Over and over again, I talk with friends about how grateful we all are to have a fibre arts addiction to get us through this. And as the winter looms, I am appreciative of a stash of materials that appears to be never-ending.

I move between knitting, rug hooking and mask making at will. Whatever I feel like doing, I do. And if I feel like starting a new project, I do that too. 

Here's a little hooked wall hanging that I created for a new baby. The design is to compliment a very graphic feature wall treatment. She seems to like it. 

I have a few other hooking projects on the go, and alternate between those, as the urge dictates.

And, I am thrilled to report that I have jumped on the Zoom Workshop bandwagon. Just last week, I did the second session of my "Jeanius Bags" on Zoom. I had eight eager hookers sign up for the session, plus a step-by-step booklet. And their enthusiasm was wonderful. I have been receiving pictures as they finish their bags.

This first one is indeed timely, although the maker did not set out to do a Remembrance Day bag. She just wanted to hook a beautiful poppy. And she did! And she found amazing lining fabric. 

Here's a wonderful bag called "COVID Kitties" and is an adaptation of a pattern designed by Karen Kaiser. Look at their little eyes!! Makes me smile. And more yummy lining.

I warned everyone that these little bags are addictive, and one student sure believed it. Today, she sent me her finished bags photo of THREE bags, and she said there will be more to come. Yes!!!  Great lining fabrics again.

I will share more as I get them.  I am also considering running another Zoom workshop on these bags before Christmas, if there is interest. 

On the knitting front, I started my third stranded-work project during COVID. I alternate it with solid colour knitting and love how it seems hypnotic following the charts. This project is "Ninilchik Swoncho". I got the pattern from Ravelry and all the yarn came from my stash. Amazing how it's not a colour palette that I would pick in a yarn store, but I am very happy with it, all the same.

I continue to make masks and have experimented with many different patterns. Lately, I have been on the search for the perfect "no fog" mask. And after trying a couple of different versions, I found the perfect one!!! It is designed by my friend Mary Dean, who created it for her husband. I am thrilled with this new design, and will make them for my glasses-wearing relatives.

The design above was posted as a YouTube video and started with a circle. It has the required "nose flap" that folds up and fits under your glasses, so was quite effective. It just didn't fit well on the sides.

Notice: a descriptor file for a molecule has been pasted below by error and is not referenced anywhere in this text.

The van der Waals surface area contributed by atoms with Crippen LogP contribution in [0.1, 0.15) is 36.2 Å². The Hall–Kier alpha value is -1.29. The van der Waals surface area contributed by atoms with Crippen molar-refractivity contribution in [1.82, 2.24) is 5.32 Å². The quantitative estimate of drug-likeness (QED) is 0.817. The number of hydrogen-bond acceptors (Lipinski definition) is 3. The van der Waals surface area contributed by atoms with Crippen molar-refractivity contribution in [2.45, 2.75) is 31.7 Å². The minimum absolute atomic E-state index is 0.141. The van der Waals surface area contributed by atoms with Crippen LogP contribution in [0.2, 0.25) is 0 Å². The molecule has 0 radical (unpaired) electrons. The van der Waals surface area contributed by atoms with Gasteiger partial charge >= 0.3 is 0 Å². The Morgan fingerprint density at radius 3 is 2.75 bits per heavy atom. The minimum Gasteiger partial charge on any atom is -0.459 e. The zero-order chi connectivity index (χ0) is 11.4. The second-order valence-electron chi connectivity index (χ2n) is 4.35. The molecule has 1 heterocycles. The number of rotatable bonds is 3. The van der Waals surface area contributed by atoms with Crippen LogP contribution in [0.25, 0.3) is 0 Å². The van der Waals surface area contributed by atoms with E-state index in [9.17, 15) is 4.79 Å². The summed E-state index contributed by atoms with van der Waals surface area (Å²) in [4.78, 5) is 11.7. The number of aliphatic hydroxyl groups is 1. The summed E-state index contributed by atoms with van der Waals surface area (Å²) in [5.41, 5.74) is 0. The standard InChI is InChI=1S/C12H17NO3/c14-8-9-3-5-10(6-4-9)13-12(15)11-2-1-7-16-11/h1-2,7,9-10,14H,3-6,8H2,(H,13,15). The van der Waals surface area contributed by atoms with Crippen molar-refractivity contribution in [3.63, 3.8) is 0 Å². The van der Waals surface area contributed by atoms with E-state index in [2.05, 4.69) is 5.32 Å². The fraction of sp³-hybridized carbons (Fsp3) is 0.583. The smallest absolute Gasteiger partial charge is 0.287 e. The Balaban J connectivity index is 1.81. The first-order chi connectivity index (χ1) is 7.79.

This is the perfect pattern. Thanks again, MD. The flap that folds up and fits under the glasses like the other pattern, but this one also a great fit on the sides. Plus, it is self-lining, so is the fastest pattern yet. I am making a batch in flannel for a nice cozy mask on the cold days ahead.

I don't think the hospital will take this kind, as they need a light cotton lining, So I will continue to make the "bra style" that I have been making all these months.

So, onward and upward. We will wait as patiently as possible for this virus to loosen its grip. In the meantime, we fibre folks will be just fine until that happens.

Stay safe everyone. And stay sane!

Wednesday, September 30, 2020

Wow, months fly by, but so do decades.

Today, I just finished putting a new back on this pillow. I knew it was a few years old, but I couldn't remember exactly how many. So, I came and checked this blog - my virtual memory - and there it was. The original post was dated October 5, 2015.

So a decade ago, I created the pillow front for my daughter, as she hosted her first Thanksgiving dinner. And for 10 years, it has been saying "thanks" to friends who come to visit them, surviving the attention of Jasper the cat and their two kids, Jackson and Everleigh. On my last visit, I saw that the fabric on the back of the pillow was pulling away from the seams. I was more than happy to bring it home and to give it a new back, which will hopefully last for another decade.

Speaking of pillows, I just finished putting together a new one for my house. This one has a Tom Thomson pattern on the front, designed by Carol Shewan of Willow Creek Rug Hooking  I am a huge Group of Seven fan, and think Thomson may be my favourite. This pattern is called "West Wind". I have another one called "Jack Pine" that is waiting in the hooking queue. These are two of his best-known paintings.

Here it is in its new home - on a custom wool blanket created by my good friend Jen Manuell the maker extraordinaire at Fish Eye Sisters  If you do not know her work, please treat yourself to a visit.

All of this just in time for the cooler temps that are on their way. We will be snuggly warm under this wonderful blanket, that's for sure. 

Here's to a happy decade ahead for both of these creations.